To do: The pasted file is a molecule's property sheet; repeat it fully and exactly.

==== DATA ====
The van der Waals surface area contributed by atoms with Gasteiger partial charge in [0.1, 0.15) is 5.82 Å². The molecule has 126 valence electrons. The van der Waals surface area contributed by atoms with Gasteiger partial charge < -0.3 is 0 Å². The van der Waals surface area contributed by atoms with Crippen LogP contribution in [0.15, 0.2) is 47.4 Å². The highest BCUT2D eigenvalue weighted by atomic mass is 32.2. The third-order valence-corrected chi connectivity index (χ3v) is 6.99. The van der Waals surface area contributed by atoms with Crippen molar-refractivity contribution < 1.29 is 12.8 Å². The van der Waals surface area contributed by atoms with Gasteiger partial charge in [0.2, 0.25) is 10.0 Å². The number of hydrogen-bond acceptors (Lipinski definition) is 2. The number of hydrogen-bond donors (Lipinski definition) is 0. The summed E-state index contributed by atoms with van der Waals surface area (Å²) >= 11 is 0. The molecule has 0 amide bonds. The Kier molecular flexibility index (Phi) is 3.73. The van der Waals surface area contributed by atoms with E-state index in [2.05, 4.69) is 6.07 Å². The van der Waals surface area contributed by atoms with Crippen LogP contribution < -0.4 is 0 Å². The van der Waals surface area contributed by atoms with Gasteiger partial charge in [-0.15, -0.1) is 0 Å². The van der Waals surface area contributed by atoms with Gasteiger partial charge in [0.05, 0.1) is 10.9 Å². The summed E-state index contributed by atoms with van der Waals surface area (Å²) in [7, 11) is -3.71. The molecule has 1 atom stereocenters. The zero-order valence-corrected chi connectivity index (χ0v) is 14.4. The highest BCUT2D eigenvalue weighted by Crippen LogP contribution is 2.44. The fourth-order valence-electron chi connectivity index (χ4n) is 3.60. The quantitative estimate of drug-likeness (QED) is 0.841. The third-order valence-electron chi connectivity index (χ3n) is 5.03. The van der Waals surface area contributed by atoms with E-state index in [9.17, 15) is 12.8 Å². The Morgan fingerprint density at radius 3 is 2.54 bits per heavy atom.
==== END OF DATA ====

The van der Waals surface area contributed by atoms with Gasteiger partial charge in [0.1, 0.15) is 5.82 Å². The molecule has 126 valence electrons. The van der Waals surface area contributed by atoms with Gasteiger partial charge < -0.3 is 0 Å². The van der Waals surface area contributed by atoms with Crippen LogP contribution in [0.15, 0.2) is 47.4 Å². The highest BCUT2D eigenvalue weighted by atomic mass is 32.2. The third-order valence-corrected chi connectivity index (χ3v) is 6.99. The van der Waals surface area contributed by atoms with Crippen molar-refractivity contribution < 1.29 is 12.8 Å². The van der Waals surface area contributed by atoms with Gasteiger partial charge in [0.2, 0.25) is 10.0 Å². The number of hydrogen-bond acceptors (Lipinski definition) is 2. The number of hydrogen-bond donors (Lipinski definition) is 0. The summed E-state index contributed by atoms with van der Waals surface area (Å²) >= 11 is 0. The molecule has 0 amide bonds. The Kier molecular flexibility index (Phi) is 3.73. The van der Waals surface area contributed by atoms with E-state index in [2.05, 4.69) is 6.07 Å². The van der Waals surface area contributed by atoms with Crippen LogP contribution < -0.4 is 0 Å². The van der Waals surface area contributed by atoms with Gasteiger partial charge in [-0.15, -0.1) is 0 Å². The van der Waals surface area contributed by atoms with Gasteiger partial charge in [0.05, 0.1) is 10.9 Å². The summed E-state index contributed by atoms with van der Waals surface area (Å²) in [7, 11) is -3.71. The molecule has 1 atom stereocenters. The zero-order valence-corrected chi connectivity index (χ0v) is 14.4. The highest BCUT2D eigenvalue weighted by Crippen LogP contribution is 2.44. The fourth-order valence-electron chi connectivity index (χ4n) is 3.60. The quantitative estimate of drug-likeness (QED) is 0.841. The third-order valence-electron chi connectivity index (χ3n) is 5.03. The van der Waals surface area contributed by atoms with E-state index in [9.17, 15) is 12.8 Å². The Morgan fingerprint density at radius 3 is 2.54 bits per heavy atom.